16. Take the pan off the burner and let it sit covered for 5 minutes before serving.


  1. If using frozen spinach, cook according to instructions on the packet.
  2. You can adjust the quantity of chilli according to your taste.
  3. This is one dish best eaten hot so don’t make it ahead of time.


Marmite Spaghetti, The Kooky Way

Marmite Spaghetti, The Kooky Way









“First, I would like to thank my new blogger friend Teagan of Teagan’s Books for inspiring me to get into the kitchen for Nigella’s Spaghetti with Marmite. On her blog, Teagan has started Three Ingredients Serial which she describes as “a sort of culinary mystery”. Each new episode features three ingredients sent in by her readers. The latest episode features my favourite marmite by way of Nigella’s spaghetti recipe. As soon as I read it, I was like “I have got to make that”.”

“Which brings me to my second thank you of the night, my sister who had first told me about Nigella’s Spaghetti with Marmite. At that time as well, I was like “oh, I must make that” and had even bookmarked the page from Nigella’s website but never got around to it till I read Teagan’s latest episode.”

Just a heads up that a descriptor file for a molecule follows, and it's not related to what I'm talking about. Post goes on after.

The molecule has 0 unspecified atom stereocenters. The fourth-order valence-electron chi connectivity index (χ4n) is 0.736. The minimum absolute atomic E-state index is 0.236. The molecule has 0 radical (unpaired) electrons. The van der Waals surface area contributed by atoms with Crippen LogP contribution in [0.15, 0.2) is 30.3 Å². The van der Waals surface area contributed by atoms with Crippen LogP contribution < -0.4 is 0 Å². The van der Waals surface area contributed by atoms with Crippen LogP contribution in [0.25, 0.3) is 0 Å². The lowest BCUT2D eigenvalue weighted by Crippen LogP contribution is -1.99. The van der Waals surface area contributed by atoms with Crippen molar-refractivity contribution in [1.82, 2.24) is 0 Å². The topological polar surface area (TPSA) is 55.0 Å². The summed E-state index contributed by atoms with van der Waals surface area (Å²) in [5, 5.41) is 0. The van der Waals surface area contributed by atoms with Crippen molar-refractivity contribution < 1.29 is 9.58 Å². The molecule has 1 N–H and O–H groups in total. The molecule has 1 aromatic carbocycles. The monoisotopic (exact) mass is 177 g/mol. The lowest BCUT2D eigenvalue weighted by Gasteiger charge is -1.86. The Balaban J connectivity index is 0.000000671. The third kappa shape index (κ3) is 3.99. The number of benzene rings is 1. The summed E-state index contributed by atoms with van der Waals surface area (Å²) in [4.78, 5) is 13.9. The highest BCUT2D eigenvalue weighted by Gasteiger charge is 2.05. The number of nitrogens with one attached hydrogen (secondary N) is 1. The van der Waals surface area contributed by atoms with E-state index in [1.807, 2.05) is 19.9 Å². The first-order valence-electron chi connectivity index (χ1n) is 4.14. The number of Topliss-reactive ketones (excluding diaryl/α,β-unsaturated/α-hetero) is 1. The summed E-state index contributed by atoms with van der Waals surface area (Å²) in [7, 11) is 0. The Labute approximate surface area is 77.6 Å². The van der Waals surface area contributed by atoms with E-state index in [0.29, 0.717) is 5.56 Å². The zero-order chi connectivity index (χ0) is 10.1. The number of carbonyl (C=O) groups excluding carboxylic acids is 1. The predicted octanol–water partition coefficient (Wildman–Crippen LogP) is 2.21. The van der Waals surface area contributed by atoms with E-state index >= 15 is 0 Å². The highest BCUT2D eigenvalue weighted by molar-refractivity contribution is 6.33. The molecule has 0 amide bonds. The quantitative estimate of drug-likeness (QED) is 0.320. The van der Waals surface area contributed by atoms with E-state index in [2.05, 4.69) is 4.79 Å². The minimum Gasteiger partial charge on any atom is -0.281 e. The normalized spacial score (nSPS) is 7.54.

“Teagan and my sister, without you both, this post may not have come so thank you.”

MarmiteYes, yes, I am prepping you for the forthcoming Oscars and speeches galore :-). So now I stop my speech and I get off my faux Oscar stage to tell you about one of THE most easiest, THE most delicious and THE most memorable spaghetti dinners I have ever cooked (seriously, thanks to Teagan and my sister).

I am really and truly kicking myself as to why I did not make this any sooner

I know that marmite is one of those foods which those who have eaten either love of hate. I belong to the love camp as you can see by the industrial size marmite jar I have in my kitchen!

but I am pretty sure that even those who are not marmite-converts would like this spaghetti